The Southwestern Historical Quarterly, Volume 53, July 1949 - April, 1950 Page: 25
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The Claim of Texas to Greer County
lished in 1875 the one hundredth meridian from the sixty-seventh
to the ninetieth milepost. Ehud N. Darling under contract of
September 7, 1872, resurveyed in 1875 the one hundredth me-
ridian from the ninetieth mile corner on the north bank of the
Canadian north to the south boundary of Kansas, resurveying
the line as the west boundary of the Cherokee country."
Texas did not formally accept or denounce the one hundredth
meridian as determined in surveys by Jones and Brown, and
Clark. Boundary monuments set up by Jones and Brown were
accepted in the public surveys as boundary monuments of Texas.14
Local residents came to accept the monuments as marking the
boundary line between Texas and Oklahoma. In subsequent sur-
veys approved by the General Land Office the monument on
Red River established by Major was accepted as marking the
Texas boundary line at that point. Congress in 1891 confirmed
the location of the earthen monument Clark established at the
northeast corner of the Texas panhandle, but confirmed no other
part of this survey of the one hundredth meridian."5
In reference to the Act of June 5, i858, it appears that com-
missioners who represented Texas were instructed by Governor
Samuel Houston on April 28, 186o, to insist on the north fork
of Red River as the true boundary line described in the Treaty
of 1819. At any rate on the north bank of that river the com-
missioners for Texas erected a monument fifteen feet in diameter
and seven feet high, claimed that as the true southwest corner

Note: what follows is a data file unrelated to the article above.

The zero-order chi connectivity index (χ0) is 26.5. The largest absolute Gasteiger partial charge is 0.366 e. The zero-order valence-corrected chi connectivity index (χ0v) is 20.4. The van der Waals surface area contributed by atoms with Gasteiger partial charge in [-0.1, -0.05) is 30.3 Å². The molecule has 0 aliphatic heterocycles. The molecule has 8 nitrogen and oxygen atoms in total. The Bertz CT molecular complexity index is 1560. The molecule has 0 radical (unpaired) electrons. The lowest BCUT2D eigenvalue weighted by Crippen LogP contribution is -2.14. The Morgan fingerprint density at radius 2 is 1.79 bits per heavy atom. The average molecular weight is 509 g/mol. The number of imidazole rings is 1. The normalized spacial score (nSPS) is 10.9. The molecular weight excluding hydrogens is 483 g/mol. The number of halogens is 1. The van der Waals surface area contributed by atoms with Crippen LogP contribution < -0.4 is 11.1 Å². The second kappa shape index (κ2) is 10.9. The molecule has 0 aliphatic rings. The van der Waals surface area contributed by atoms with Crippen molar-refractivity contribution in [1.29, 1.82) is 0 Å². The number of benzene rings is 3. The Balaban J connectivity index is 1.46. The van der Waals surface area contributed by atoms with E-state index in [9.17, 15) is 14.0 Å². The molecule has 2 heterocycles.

of Indian Territory, and reported their doings to the governor
While Clark was wintering at Fort Smith, contemplating the
prolongation of the line surveyed by Jones and Brown as the
eastern boundary of Texas north of Red River, the legislature
of Texas on February 8, i86o, created the county of Greer, with
isIn regard to the resurveys of DuBois, Hackbusch, and Darling, and the closing
of lines in subdivisional surveys on the one hundredth meridian, see the General
Report of Arthur D. Kidder, House Documents, 59th Cong., Ist Sess., XLVI (4986),
No. 259, PP- 4-7.
14Oklahoma vs. Texas, Supreme Court Reporter, XLVII, 9.
15The sundry civil appropriations act of March 3, 1891, confirmed the survey
of the boundary line between the Public Land Strip and Texas, established under
the act of June 5, 1858. Statutes, XXVI, 97x.
1e"Boundary Line between Texas and Indian Territory," House Reports, 47th
Cong., 1st Sess., V (2o69), No. 1282.
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Texas State Historical Association. The Southwestern Historical Quarterly, Volume 53, July 1949 - April, 1950, periodical, 1950; Austin, Texas. (texashistory.unt.edu/ark:/67531/metapth101126/m1/43/: accessed August 20, 2018), University of North Texas Libraries, The Portal to Texas History, texashistory.unt.edu; crediting Texas State Historical Association.